Promoting Detail in Student Work with aMap

For anyone who asks students to think their way through an process step-by-step, getting students to explain how details support their summary can be a challenge. If you’re interested to check out a more visual way to organize and force those processing steps, you may want to check out this week’s resource – aMap, a visual “argument” creator.

aMap is a visual map of the details that support an opinion. Students step through through a 4-tier process the aMap developers call “informal logic”, described below.

The underlying structuring of aMaps is based around “informal logic” – this is the logic people use to argue in everyday life. Informal logic has a four-tiered structure:

– Your position (I think . . .) – what you think overall
– Propositions (Because . . .) – reasons that support your position
– Arguments (As . . .) – supporting arguments that back up each of your propositions
– Evidence (Supported by . . .) – supporting evidence to back up your arguments

A sample argument and the resulting map is below. Every map can be either e-mailed to a teacher, or embedded directly into a website or wiki.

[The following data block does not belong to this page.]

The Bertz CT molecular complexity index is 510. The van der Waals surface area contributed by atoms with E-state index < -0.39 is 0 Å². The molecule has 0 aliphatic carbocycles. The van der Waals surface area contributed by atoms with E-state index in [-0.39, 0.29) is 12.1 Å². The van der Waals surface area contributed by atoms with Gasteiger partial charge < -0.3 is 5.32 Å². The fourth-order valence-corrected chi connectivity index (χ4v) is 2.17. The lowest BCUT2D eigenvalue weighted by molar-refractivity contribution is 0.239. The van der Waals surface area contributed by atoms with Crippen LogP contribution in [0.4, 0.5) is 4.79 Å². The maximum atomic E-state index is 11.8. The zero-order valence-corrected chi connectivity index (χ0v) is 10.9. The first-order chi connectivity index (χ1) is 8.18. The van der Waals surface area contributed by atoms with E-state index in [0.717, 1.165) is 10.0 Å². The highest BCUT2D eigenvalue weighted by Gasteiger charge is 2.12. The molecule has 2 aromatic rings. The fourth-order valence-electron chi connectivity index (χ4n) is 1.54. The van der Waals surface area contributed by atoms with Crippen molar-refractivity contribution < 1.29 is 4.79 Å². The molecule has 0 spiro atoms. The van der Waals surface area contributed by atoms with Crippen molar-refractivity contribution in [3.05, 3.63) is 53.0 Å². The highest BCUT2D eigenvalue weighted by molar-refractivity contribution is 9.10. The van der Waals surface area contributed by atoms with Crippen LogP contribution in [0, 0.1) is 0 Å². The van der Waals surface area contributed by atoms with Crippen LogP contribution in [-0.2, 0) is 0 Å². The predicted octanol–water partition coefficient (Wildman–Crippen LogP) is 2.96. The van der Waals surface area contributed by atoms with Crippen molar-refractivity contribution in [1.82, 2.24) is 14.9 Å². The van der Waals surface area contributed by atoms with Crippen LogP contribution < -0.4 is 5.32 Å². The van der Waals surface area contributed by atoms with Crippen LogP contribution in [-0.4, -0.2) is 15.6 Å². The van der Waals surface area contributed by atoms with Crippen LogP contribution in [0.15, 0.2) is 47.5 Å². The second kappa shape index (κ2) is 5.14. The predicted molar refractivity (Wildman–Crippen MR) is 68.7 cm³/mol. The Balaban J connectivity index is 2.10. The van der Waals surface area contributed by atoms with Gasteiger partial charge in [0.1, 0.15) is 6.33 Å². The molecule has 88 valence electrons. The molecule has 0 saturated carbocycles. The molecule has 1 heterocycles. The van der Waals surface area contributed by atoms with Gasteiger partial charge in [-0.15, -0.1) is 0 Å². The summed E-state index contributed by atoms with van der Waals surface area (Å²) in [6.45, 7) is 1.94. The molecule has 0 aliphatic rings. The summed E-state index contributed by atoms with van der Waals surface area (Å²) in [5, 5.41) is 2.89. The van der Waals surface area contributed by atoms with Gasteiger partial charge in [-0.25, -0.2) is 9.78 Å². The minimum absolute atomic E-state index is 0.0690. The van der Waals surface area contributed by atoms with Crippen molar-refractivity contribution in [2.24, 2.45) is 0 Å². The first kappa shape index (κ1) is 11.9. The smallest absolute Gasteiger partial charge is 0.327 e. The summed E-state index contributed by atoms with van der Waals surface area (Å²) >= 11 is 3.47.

aMap has a few limitations:

  • There is a 3 “arm” limit, which means that the site only accepts up to three supporting details for any opinion.
  • Each element of the form is limited to 100 characters (less than for a text message).

The tool seems best for an introduction activity, or a review if students need work on clearly connecting details to a general opinion. If you like the concept and interactivity, but need something with a greater number of arms or more room to write, I’d encourage you to check out SpicyNodes.

For another “green” example in SpicyNodes, check out the example below.

For more information on either of these resources, feel free to contact your TIS.


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